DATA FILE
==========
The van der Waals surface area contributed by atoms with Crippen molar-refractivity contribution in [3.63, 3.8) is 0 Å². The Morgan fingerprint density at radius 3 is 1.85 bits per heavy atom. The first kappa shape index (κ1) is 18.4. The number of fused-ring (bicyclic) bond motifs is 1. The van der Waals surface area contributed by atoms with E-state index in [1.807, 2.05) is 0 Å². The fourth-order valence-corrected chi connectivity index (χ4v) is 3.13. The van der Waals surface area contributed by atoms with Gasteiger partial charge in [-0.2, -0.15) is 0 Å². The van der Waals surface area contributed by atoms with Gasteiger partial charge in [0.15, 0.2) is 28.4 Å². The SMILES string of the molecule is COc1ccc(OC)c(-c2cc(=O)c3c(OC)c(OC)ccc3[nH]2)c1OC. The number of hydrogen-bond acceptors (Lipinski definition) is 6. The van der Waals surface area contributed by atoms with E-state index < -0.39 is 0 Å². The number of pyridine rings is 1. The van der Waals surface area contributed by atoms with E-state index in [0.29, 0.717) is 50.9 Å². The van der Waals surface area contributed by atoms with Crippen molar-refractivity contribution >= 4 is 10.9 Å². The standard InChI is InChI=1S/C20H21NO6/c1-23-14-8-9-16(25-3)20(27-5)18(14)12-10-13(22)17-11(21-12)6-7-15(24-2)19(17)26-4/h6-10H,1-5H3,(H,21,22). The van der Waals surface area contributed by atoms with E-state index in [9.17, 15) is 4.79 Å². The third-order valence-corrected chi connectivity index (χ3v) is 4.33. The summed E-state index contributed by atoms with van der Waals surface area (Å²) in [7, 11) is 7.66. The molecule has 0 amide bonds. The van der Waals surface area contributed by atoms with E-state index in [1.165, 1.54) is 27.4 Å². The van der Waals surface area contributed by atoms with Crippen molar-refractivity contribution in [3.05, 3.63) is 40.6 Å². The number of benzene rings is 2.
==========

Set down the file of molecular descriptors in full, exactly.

The van der Waals surface area contributed by atoms with Crippen molar-refractivity contribution in [3.63, 3.8) is 0 Å². The Morgan fingerprint density at radius 3 is 1.85 bits per heavy atom. The first kappa shape index (κ1) is 18.4. The number of fused-ring (bicyclic) bond motifs is 1. The van der Waals surface area contributed by atoms with E-state index in [1.807, 2.05) is 0 Å². The fourth-order valence-corrected chi connectivity index (χ4v) is 3.13. The van der Waals surface area contributed by atoms with Gasteiger partial charge in [-0.2, -0.15) is 0 Å². The van der Waals surface area contributed by atoms with Gasteiger partial charge in [0.15, 0.2) is 28.4 Å². The SMILES string of the molecule is COc1ccc(OC)c(-c2cc(=O)c3c(OC)c(OC)ccc3[nH]2)c1OC. The number of hydrogen-bond acceptors (Lipinski definition) is 6. The van der Waals surface area contributed by atoms with E-state index < -0.39 is 0 Å². The number of pyridine rings is 1. The van der Waals surface area contributed by atoms with E-state index in [0.29, 0.717) is 50.9 Å². The van der Waals surface area contributed by atoms with Crippen molar-refractivity contribution >= 4 is 10.9 Å². The standard InChI is InChI=1S/C20H21NO6/c1-23-14-8-9-16(25-3)20(27-5)18(14)12-10-13(22)17-11(21-12)6-7-15(24-2)19(17)26-4/h6-10H,1-5H3,(H,21,22). The van der Waals surface area contributed by atoms with E-state index in [9.17, 15) is 4.79 Å². The third-order valence-corrected chi connectivity index (χ3v) is 4.33. The summed E-state index contributed by atoms with van der Waals surface area (Å²) in [7, 11) is 7.66. The molecule has 0 amide bonds. The van der Waals surface area contributed by atoms with E-state index in [1.165, 1.54) is 27.4 Å². The van der Waals surface area contributed by atoms with Crippen molar-refractivity contribution in [3.05, 3.63) is 40.6 Å². The number of benzene rings is 2.